As the daughter of a Palestinian refugee, Stephanie Nadi Olson says she has always identified with marginalized or underrepresented groups of people. From a young age she volunteered with refugees, even as she built a career in advertising sales with brands like Microsoft, Disney, and Bank of America.
After 13 years in the industry, something was still missing. Olson was watching her profession lose talent as friends and colleagues decided that living in a major city or working 60-hour weeks wasn’t for them.
Between industry problems with diversity, according to a survey conducted by Digiday, and a national epidemic of burnout, according to the American Institute of Stress, workers are increasingly opting for independence. A recent report from the freelancing platform Upwork found that more than 35% of Americans were freelancers, and last year they earned nearly $1 trillion.
Olson knew from experience just how much potential is missed when people don’t feel at home in their company’s culture. “There are so many people that are longing for a sense of belonging in this industry,” she said.
She calls them “corporate refugees,” and she has a solution.
Working from home, or anywhere else, comes with challenges
Olson founded We Are Rosie to help ad agencies find much-needed talent and to improve the careers of freelancers. So far, it appears to be working. The Atlanta-based company is on track to earn more than $5 million in its first calendar year of business.
Most of We Are Rosie’s clients don’t allow Olson to publicize their names, but she can say the list includes 20 Fortune 500 firms and nationally recognized brands.
Olson’s network now boasts more than 2,300 freelancers across 41 US states, and the company has satellite offices in the major tech and marketing hubs on both coasts.
After a freelancer applies and is matched with a client, assignments usually last a month or more at 20 to 40 hours a week. The work varies and includes brand strategy, copywriting, and analytics.
Olson said some clients needed a bit of persuading to work with a team that is neither in-house nor in the same time zone, but the results are helping her case.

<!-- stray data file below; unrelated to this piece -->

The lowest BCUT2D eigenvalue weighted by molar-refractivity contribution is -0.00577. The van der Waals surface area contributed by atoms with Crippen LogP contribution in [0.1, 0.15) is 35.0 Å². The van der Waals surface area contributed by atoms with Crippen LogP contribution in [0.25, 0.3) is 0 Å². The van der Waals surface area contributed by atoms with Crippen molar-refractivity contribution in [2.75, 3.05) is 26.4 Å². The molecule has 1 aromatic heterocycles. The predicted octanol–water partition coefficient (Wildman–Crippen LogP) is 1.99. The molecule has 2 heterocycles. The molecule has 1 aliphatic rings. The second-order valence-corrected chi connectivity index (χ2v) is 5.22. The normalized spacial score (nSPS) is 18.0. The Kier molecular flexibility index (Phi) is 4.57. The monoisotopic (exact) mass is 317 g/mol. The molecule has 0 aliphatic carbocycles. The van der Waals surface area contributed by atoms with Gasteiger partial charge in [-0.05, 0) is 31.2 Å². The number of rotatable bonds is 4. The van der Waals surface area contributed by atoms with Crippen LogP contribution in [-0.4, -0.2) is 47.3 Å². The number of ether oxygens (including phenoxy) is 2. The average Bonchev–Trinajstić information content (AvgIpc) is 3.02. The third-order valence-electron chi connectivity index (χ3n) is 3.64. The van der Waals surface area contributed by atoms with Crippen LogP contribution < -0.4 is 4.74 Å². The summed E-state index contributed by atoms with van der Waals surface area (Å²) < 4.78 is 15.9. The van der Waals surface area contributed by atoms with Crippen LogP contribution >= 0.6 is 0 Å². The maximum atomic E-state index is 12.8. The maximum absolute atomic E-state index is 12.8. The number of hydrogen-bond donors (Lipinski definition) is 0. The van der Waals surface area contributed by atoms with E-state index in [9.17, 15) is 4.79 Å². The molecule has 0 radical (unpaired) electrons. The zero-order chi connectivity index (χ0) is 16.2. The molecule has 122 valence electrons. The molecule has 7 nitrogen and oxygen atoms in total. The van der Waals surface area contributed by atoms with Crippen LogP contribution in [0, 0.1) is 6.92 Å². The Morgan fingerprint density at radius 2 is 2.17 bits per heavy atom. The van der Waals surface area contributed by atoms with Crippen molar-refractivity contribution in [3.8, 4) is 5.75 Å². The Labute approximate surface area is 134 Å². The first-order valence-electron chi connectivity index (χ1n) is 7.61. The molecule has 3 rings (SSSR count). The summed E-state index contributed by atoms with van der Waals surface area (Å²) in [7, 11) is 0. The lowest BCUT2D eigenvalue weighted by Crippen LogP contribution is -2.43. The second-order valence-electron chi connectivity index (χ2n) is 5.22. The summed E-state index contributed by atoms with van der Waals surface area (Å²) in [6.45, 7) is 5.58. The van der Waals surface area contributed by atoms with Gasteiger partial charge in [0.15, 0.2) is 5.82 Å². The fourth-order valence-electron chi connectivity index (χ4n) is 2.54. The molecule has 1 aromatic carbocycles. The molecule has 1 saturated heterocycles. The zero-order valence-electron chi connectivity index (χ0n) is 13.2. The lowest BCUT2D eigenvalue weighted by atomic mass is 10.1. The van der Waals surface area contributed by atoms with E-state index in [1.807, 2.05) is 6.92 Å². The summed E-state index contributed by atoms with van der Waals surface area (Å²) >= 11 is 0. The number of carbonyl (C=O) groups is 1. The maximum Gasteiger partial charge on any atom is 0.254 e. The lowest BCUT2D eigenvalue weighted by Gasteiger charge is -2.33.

“It’s a vast leap for these brands to see that we are able to offer this really high caliber of talent,” Olson said. “Also that our talent is happier and less stressed, and that they do better work.”
Solving the 2 biggest challenges for freelancers
We Are Rosie’s client portfolio generates a steady flow of high-quality commissions for national brands, allowing freelancers to focus on the work at hand rather than where the next one is coming from.
Agencies get a bespoke match with a creative professional. The pricing is for serious bidders only: The project minimum for companies is $10,000 a month.
“If you’re not accessing talent that’s working in an independent way, you no longer have access to a world-class organization,” Olson said.
As Rosie members do longer projects with the service, they become eligible for several perks that are designed to further simplify their freelance business.
The first perk is often overlooked by those with full-time jobs: predictable income.
We Are Rosie helps with this by negotiating quicker payment turnarounds with its clients and ensures that its freelancers are paid weekly, even on the platform’s dime.
“If you take care of the people who care for your customers, everything else solves itself,” Olson said, “even if it costs you more money in the short term.”
Olson partnered with another staffing agency to extend its benefits to Rosie freelancers. As of September, any Rosie freelancer who takes on a 60-day project is eligible for a benefits package that includes health insurance and retirement accounts.
A purpose-driven business
Olson said she was tired of waiting for large companies to make meaningful improvements with inclusion, so she’s charging ahead to demonstrate the business sense of diversity. She is confident that We Are Rosie’s economic results will bear out her argument.
“We Are Rosie talent can go toe-to-toe with Accenture, McKinsey, and some of the biggest marketing companies in the world because we have access to this really rich tapestry of talent,” she said.
Though the company’s name may call to mind the iconic Rosie the Riveter, Olson said that wasn’t her intent. Her youngest daughter’s middle name is Rose. “We call her Rosie,” Olson said, “and it’s just a very personal kind of business name, so I can remember: If I can do my job really well, then my daughters will have better access in the future.”
Olson often uses the word revolution to describe her mission with the platform, and a new survey by Deloitte suggests she’s on to something. Half of millennial and Gen Z respondents said they would leave their job within two years if they had a choice, up from 38% in 2017.
A majority cited issues like work-life balance, flexible scheduling, and inclusivity as reasons they would leave, and more than four in five would be willing to freelance.
If those trends continue, Olson will have quite an army.